How gender and prior disadvantage predict performance in college / Judith M. Delaney (ESRI, UCL and IZA), Paul J. Devereux (University College Dublin, CEPR and IZA) ; IZA Institute of Labor Economics
VerfasserDelaney, Judith ; Devereux, Paul J.
KörperschaftForschungsinstitut zur Zukunft der Arbeit
ErschienenBonn, Germany : IZA Institute of Labor Economics, May 2020
Elektronische Ressource
Umfang1 Online-Ressource (48 Seiten) : Diagramme
SerieDiscussion paper ; no. 13299
 Das Dokument ist öffentlich zugänglich im Rahmen des deutschen Urheberrechts.
How gender and prior disadvantage predict performance in college [0.55 mb]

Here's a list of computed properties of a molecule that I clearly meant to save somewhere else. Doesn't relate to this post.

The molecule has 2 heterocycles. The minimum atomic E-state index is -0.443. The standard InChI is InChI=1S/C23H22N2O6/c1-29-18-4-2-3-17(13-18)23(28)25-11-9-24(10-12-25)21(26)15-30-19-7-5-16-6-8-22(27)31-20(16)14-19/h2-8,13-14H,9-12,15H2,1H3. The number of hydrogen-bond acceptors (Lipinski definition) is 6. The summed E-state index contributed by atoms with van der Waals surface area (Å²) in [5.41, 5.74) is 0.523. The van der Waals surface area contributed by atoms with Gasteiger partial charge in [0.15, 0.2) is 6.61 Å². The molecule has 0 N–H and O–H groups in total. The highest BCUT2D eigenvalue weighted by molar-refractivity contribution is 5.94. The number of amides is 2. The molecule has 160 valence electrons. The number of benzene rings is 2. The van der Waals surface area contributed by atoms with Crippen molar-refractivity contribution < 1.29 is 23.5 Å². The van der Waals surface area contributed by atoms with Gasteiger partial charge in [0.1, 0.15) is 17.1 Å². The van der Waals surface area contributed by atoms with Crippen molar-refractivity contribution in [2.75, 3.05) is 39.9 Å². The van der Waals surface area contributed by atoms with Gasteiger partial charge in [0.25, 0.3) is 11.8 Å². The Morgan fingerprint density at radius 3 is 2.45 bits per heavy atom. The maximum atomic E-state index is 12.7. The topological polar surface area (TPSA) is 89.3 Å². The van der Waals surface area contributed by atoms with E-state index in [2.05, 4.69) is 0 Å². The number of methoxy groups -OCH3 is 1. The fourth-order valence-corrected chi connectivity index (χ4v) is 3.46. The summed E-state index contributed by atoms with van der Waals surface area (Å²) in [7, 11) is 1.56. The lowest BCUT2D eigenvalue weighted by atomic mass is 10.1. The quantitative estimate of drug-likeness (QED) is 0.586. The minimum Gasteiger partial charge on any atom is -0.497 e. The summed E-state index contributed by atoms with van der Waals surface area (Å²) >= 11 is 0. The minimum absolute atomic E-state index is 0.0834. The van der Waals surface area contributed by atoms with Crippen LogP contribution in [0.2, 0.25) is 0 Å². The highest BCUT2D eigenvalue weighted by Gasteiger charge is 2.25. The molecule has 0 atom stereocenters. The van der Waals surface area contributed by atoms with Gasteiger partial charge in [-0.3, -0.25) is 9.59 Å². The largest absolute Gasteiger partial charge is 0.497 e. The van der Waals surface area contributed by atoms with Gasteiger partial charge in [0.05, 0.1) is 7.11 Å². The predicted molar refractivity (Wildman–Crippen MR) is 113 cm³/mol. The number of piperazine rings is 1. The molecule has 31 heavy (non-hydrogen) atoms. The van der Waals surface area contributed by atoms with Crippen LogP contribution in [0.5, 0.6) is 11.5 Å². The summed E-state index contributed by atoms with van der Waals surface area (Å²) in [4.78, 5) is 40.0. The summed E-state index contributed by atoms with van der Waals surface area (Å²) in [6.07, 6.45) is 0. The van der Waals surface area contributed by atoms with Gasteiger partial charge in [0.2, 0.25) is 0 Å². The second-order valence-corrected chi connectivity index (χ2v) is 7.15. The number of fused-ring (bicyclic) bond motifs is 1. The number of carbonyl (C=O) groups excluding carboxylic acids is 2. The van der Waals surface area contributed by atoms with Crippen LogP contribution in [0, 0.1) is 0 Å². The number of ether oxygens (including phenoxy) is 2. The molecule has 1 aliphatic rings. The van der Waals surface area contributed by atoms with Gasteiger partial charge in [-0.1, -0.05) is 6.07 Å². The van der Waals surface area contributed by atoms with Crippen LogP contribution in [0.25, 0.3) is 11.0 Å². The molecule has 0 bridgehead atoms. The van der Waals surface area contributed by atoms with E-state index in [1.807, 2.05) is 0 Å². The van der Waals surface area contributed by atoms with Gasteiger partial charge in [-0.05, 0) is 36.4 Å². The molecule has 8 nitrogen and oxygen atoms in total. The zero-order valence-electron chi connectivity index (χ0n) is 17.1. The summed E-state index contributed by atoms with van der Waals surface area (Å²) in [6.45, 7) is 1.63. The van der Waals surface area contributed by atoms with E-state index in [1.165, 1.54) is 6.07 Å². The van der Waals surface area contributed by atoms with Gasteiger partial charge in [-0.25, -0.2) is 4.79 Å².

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Much research has shown that having a better class of degree has significant payoff in the labour market. Using administrative data from Ireland, we explore the performance in college of different types of students. We find that post-primary school achievement is an important predictor: Its relationship with college performance is concave for college completion, approximately linear for the probability of obtaining at least second class honours, upper division, and convex for the probability of obtaining a first class honours degree. We find that females do better in college than males, even after we account for their greater prior achievement, and this is true in both non-STEM and STEM fields. Disabled students, students from disadvantaged schools, and students who qualify for means-tested financial aid are less likely to complete and less likely to obtain first class honours or a 2.1 degree. However, once we control for post-primary school achievement, these students actually perform better in college than others. We also find that, conditional on prior achievement, students from private exam-oriented "grind" schools and from Irish-medium schools are less likely to finish a degree and less likely to perform well in college, possibly because their school exam results are high relative to their abilities. Our results suggest that current college policies that lower entry requirements for disabled students and students from disadvantaged backgrounds may be justified on efficiency as well as equity grounds. They also suggest that college performance might be improved by increasing entry requirements for students who come from school types that convey advantages in the post-primary exams that determine college entry.